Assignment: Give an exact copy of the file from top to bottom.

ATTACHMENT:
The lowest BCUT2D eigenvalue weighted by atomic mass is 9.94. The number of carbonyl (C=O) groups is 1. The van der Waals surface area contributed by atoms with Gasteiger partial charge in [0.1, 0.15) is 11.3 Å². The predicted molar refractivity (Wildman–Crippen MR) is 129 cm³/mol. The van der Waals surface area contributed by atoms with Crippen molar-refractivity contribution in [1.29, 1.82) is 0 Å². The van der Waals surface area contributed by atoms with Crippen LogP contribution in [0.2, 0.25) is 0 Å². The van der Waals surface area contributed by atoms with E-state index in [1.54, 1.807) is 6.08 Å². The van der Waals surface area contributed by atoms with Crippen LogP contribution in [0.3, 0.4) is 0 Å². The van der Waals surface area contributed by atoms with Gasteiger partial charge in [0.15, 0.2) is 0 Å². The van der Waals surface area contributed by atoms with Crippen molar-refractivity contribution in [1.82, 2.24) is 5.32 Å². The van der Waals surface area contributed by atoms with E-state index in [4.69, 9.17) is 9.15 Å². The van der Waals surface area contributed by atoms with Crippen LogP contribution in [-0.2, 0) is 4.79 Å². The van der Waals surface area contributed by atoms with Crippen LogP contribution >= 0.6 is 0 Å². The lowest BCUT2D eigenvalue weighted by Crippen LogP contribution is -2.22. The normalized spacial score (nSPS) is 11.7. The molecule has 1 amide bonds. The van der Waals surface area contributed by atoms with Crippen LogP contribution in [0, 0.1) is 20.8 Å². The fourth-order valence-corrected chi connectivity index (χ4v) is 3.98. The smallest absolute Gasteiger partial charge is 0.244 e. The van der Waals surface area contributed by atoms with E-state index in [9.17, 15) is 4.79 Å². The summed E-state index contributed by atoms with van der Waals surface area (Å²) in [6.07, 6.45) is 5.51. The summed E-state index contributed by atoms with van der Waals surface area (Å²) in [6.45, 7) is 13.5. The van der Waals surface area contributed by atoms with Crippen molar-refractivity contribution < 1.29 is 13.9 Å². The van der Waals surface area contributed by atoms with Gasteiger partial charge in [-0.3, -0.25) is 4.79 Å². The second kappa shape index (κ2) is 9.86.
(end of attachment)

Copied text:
The lowest BCUT2D eigenvalue weighted by atomic mass is 9.94. The number of carbonyl (C=O) groups is 1. The van der Waals surface area contributed by atoms with Gasteiger partial charge in [0.1, 0.15) is 11.3 Å². The predicted molar refractivity (Wildman–Crippen MR) is 129 cm³/mol. The van der Waals surface area contributed by atoms with Crippen molar-refractivity contribution in [1.29, 1.82) is 0 Å². The van der Waals surface area contributed by atoms with Crippen LogP contribution in [0.2, 0.25) is 0 Å². The van der Waals surface area contributed by atoms with E-state index in [1.54, 1.807) is 6.08 Å². The van der Waals surface area contributed by atoms with Crippen LogP contribution in [0.3, 0.4) is 0 Å². The van der Waals surface area contributed by atoms with Gasteiger partial charge in [0.15, 0.2) is 0 Å². The van der Waals surface area contributed by atoms with Crippen molar-refractivity contribution in [1.82, 2.24) is 5.32 Å². The van der Waals surface area contributed by atoms with E-state index in [4.69, 9.17) is 9.15 Å². The van der Waals surface area contributed by atoms with Crippen LogP contribution in [-0.2, 0) is 4.79 Å². The van der Waals surface area contributed by atoms with Crippen LogP contribution >= 0.6 is 0 Å². The lowest BCUT2D eigenvalue weighted by Crippen LogP contribution is -2.22. The normalized spacial score (nSPS) is 11.7. The molecule has 1 amide bonds. The van der Waals surface area contributed by atoms with Crippen LogP contribution in [0, 0.1) is 20.8 Å². The fourth-order valence-corrected chi connectivity index (χ4v) is 3.98. The smallest absolute Gasteiger partial charge is 0.244 e. The van der Waals surface area contributed by atoms with E-state index in [9.17, 15) is 4.79 Å². The summed E-state index contributed by atoms with van der Waals surface area (Å²) in [6.07, 6.45) is 5.51. The summed E-state index contributed by atoms with van der Waals surface area (Å²) in [6.45, 7) is 13.5. The van der Waals surface area contributed by atoms with Crippen molar-refractivity contribution < 1.29 is 13.9 Å². The van der Waals surface area contributed by atoms with Gasteiger partial charge in [-0.3, -0.25) is 4.79 Å². The second kappa shape index (κ2) is 9.86.